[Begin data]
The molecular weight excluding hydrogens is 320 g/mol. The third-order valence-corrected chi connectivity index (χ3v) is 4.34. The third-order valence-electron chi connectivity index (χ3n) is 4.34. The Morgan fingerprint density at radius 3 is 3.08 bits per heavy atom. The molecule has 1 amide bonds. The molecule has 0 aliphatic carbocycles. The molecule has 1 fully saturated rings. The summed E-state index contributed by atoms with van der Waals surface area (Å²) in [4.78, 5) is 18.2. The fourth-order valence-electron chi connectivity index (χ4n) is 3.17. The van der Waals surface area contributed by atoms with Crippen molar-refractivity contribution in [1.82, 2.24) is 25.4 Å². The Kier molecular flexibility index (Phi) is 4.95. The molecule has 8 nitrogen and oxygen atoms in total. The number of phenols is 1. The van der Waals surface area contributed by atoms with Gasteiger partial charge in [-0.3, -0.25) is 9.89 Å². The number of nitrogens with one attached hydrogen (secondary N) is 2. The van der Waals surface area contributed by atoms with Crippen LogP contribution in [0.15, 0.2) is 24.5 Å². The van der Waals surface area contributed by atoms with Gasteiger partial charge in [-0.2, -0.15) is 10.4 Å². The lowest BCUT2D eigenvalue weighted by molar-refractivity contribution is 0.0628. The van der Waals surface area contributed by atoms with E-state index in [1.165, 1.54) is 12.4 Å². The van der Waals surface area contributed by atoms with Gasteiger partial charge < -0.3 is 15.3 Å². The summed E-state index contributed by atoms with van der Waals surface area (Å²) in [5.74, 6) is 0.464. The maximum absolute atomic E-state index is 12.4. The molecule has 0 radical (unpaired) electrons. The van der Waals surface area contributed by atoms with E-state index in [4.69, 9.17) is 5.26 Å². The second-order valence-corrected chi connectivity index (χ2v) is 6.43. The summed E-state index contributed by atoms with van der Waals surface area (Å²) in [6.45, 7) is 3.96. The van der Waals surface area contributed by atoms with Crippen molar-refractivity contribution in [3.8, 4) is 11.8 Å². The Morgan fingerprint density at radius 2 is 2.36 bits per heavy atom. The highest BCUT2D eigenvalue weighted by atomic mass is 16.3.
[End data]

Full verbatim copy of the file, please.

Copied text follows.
The molecular weight excluding hydrogens is 320 g/mol. The third-order valence-corrected chi connectivity index (χ3v) is 4.34. The third-order valence-electron chi connectivity index (χ3n) is 4.34. The Morgan fingerprint density at radius 3 is 3.08 bits per heavy atom. The molecule has 1 amide bonds. The molecule has 0 aliphatic carbocycles. The molecule has 1 fully saturated rings. The summed E-state index contributed by atoms with van der Waals surface area (Å²) in [4.78, 5) is 18.2. The fourth-order valence-electron chi connectivity index (χ4n) is 3.17. The van der Waals surface area contributed by atoms with Crippen molar-refractivity contribution in [1.82, 2.24) is 25.4 Å². The Kier molecular flexibility index (Phi) is 4.95. The molecule has 8 nitrogen and oxygen atoms in total. The number of phenols is 1. The van der Waals surface area contributed by atoms with Gasteiger partial charge in [-0.3, -0.25) is 9.89 Å². The number of nitrogens with one attached hydrogen (secondary N) is 2. The van der Waals surface area contributed by atoms with Crippen LogP contribution in [0.15, 0.2) is 24.5 Å². The van der Waals surface area contributed by atoms with Gasteiger partial charge in [-0.2, -0.15) is 10.4 Å². The lowest BCUT2D eigenvalue weighted by molar-refractivity contribution is 0.0628. The van der Waals surface area contributed by atoms with E-state index in [1.165, 1.54) is 12.4 Å². The van der Waals surface area contributed by atoms with Gasteiger partial charge < -0.3 is 15.3 Å². The summed E-state index contributed by atoms with van der Waals surface area (Å²) in [5.74, 6) is 0.464. The maximum absolute atomic E-state index is 12.4. The molecule has 0 radical (unpaired) electrons. The van der Waals surface area contributed by atoms with E-state index in [4.69, 9.17) is 5.26 Å². The second-order valence-corrected chi connectivity index (χ2v) is 6.43. The summed E-state index contributed by atoms with van der Waals surface area (Å²) in [6.45, 7) is 3.96. The van der Waals surface area contributed by atoms with Crippen molar-refractivity contribution in [3.8, 4) is 11.8 Å². The Morgan fingerprint density at radius 2 is 2.36 bits per heavy atom. The highest BCUT2D eigenvalue weighted by atomic mass is 16.3.